Particle counting measures the cleanliness of a fluid, and is a critical test for centrifugal pumps, where sleeve bearing or rolling element bearings are being monitored. For positive displacement pumps it helps to determine if ingression or wear is occurring on other moving parts in addition to bearings. Gear and vane pumps have very tight tolerances, and are susceptible to jamming if the oil isn't filtered properly. When particle counts are elevated, it is important to understand the cause. Newer technologies such as LaserNet Fines not only count particles and report to ISO 4406 or SAE AS 4059, they also provide more detail about particle morphology to help the user understand where the particles are coming from. Particle imaging enables maintenance teams to immediately see sand/dirt particles and also the level of ferrous debris that is contributing to the count. This level of detail enables smarter work orders to be developed, focusing on eliminating the root cause of the particle.
Total Acid Number
Refers to a titration method designed to indicate the relative acidity in a lubricant. When the TAN value reaches a predetermined level for a given lubricant and application it is often time to change the oil. An abrupt rise in TAN indicates an abnormal operating condition (e.g. overheating) that requires investigation.
Elemental spectroscopy is atechnique for detecting and quantifying elements in a used oil resulting from wear, contamination and additives. The oil sample is energized to make each element emit or absorb a quantifiable amount of energy, which indicates the elements concentration in the oil. The results reflect the concentration of all dissolved metals (from additive packages) and particulates. This test is the backbone for all on-site and off-site oil analysis, as it provides information on machine, contamination and wear condition relatively quickly and accurately.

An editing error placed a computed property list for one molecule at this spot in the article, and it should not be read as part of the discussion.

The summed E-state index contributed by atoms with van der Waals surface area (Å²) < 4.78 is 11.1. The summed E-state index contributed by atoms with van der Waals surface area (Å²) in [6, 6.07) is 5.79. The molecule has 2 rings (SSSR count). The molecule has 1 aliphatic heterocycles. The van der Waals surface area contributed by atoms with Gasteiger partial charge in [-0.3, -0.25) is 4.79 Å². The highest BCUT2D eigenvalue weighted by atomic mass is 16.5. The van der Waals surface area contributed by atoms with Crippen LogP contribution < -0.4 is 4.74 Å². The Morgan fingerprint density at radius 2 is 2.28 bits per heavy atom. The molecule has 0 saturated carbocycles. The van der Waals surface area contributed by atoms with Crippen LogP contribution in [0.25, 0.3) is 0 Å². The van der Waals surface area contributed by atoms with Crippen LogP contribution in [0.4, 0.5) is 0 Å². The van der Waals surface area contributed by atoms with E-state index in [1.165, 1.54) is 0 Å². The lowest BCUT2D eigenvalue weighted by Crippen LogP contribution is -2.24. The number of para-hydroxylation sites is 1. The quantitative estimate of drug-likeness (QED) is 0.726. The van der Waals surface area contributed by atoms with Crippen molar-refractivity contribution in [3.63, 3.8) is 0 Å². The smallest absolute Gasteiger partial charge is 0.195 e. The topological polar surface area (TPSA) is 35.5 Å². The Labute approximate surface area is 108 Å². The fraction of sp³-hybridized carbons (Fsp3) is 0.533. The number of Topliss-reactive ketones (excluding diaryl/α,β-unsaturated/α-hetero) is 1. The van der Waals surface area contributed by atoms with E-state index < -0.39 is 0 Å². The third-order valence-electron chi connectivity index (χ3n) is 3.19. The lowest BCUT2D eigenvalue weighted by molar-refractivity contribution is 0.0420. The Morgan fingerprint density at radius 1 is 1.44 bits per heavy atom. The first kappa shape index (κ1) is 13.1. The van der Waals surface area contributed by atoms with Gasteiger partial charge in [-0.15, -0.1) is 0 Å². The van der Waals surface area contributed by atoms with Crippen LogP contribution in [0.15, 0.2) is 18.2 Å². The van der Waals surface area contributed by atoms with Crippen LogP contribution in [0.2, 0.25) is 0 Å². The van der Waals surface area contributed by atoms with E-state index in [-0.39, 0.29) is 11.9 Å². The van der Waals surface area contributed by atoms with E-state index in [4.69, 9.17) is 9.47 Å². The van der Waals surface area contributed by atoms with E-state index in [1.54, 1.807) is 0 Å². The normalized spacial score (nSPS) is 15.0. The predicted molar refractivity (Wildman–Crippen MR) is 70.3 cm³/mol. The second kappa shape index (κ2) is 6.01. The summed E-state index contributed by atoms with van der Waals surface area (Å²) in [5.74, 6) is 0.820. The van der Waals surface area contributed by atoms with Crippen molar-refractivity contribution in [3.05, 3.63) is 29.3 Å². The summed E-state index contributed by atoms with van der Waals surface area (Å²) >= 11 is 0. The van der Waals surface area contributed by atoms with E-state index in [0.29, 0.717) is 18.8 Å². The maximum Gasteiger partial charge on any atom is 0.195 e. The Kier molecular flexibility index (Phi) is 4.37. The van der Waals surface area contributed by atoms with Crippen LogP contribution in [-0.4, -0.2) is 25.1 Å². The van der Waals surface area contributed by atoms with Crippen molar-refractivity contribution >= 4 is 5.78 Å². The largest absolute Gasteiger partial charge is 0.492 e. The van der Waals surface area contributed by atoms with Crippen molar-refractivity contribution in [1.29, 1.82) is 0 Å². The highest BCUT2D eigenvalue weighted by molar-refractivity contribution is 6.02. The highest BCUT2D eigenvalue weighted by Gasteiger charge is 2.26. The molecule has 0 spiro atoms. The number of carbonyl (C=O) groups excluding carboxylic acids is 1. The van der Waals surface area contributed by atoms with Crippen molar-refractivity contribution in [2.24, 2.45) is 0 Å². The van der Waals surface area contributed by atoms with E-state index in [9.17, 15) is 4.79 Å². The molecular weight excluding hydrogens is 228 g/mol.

For pumps, bearing wear from nonferrous roller components can be detected using elemental spectroscopy.
Infrared Spectroscopy is a great technique for detecting organic contaminants, water and oil degradation products in a used oil sample. These are detected by analyzing the infrared spectrum of a used oil and searching for absorbtion at specific peaks that correspond to the presence of various components. The concentration of these components is proportional to the amount of light absorbed at the wavelenght of interest.
Oxidation is a measure of the degradation byproducts in the oil. If oxidation becomes severe, the lubricant will corrode critical pump surfaces, and also deposit silt or lacquer at servo valves. The greater the "oxidation number", the more oxidation is present.
WDA (Wear Debris Analysis/(Analytical Ferrography)
WDA describes either a patch or an analytical technique which separates magnetic wear particles from the oil and deposits them on a glass slide known as a ferrogram. Microscopic examination of the slide or patch permits characterization of the wear mode and probable sources of wear in the machine. This technique is known as analytical ferrography. It is an excellent indicator of abnormal ferrous and non ferrous wear, however it is usually only carried out by a trained analyst.
Recommended oil analysis test packages for Pumps